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The science of safe handling

Author : Ian Blackmore, managing director of Rota Val

17 December 2009

A safety warning issued in April this year by the US Chemical Safety Board found that 281 fires and explosions in the USA killed 119 workers and injured 718 others since 1995. The majority of these incidents took place in mineral processing, food, chemical or pharmaceutical manufacturing units.

The science of safe handling
The science of safe handling

Two specific areas were identified: flame propagation within the conveying, processing or storage system and explosion through the disturbance of accumulated dust build-up in the surrounding external environment.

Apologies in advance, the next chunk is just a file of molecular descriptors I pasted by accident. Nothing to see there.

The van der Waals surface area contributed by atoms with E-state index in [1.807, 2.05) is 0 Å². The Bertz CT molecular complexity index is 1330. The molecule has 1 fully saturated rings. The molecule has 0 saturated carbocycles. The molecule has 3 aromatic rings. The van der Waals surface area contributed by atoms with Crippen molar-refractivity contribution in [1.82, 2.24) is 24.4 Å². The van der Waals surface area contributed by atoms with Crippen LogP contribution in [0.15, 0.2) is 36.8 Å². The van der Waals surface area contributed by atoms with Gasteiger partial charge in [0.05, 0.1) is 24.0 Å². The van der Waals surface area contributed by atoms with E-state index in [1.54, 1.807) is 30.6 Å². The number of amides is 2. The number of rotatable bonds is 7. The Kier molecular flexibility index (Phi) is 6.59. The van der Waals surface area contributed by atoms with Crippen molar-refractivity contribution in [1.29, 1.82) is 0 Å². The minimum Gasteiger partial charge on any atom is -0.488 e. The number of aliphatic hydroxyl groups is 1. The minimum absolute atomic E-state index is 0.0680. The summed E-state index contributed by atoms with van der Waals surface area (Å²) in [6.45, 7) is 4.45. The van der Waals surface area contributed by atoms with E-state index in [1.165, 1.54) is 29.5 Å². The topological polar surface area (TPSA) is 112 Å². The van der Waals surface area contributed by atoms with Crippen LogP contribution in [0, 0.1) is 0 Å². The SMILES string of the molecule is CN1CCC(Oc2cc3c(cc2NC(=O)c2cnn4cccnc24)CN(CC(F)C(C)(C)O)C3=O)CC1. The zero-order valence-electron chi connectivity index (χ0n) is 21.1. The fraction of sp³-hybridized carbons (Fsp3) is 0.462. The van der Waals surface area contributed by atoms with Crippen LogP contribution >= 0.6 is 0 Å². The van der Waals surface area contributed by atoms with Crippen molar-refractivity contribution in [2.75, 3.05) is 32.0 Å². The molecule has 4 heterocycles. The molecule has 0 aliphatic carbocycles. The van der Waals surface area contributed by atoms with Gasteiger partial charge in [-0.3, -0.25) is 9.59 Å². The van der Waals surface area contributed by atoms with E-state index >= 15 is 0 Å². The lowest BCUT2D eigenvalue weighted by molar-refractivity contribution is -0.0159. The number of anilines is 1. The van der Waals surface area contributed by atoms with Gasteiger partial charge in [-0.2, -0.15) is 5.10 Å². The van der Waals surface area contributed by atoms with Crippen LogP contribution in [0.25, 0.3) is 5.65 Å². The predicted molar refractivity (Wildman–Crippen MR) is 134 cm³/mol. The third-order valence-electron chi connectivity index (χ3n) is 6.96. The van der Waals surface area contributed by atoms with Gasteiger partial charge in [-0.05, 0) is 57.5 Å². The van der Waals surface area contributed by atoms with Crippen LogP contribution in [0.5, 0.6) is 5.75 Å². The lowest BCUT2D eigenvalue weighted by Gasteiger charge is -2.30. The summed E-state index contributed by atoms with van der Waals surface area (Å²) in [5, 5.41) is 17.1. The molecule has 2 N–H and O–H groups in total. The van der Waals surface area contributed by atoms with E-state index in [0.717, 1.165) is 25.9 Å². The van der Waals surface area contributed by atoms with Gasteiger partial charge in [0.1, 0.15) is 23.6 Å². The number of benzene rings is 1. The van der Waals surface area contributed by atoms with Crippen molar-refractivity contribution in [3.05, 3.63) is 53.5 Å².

For instance, otherwise minor sources of ignition (or even draughts through open doors/windows!) can lead to disturbance of a dust layer, which then results in a major explosion as the very fine (typically less than 500 micrometers in diameter) particles mix with air and are ignited by a source such as electrostatic discharge, friction, hot surfaces or sparks from machinery or electrical equipment.

Clearly, it can be seen that material handling systems must achieve an inherently safe level of performance for the type of product. However, good housekeeping and the minimisation of dust leakage also have an important part to play in maintaining plant safety. It is a vital partnership between plant operator and equipment supplier.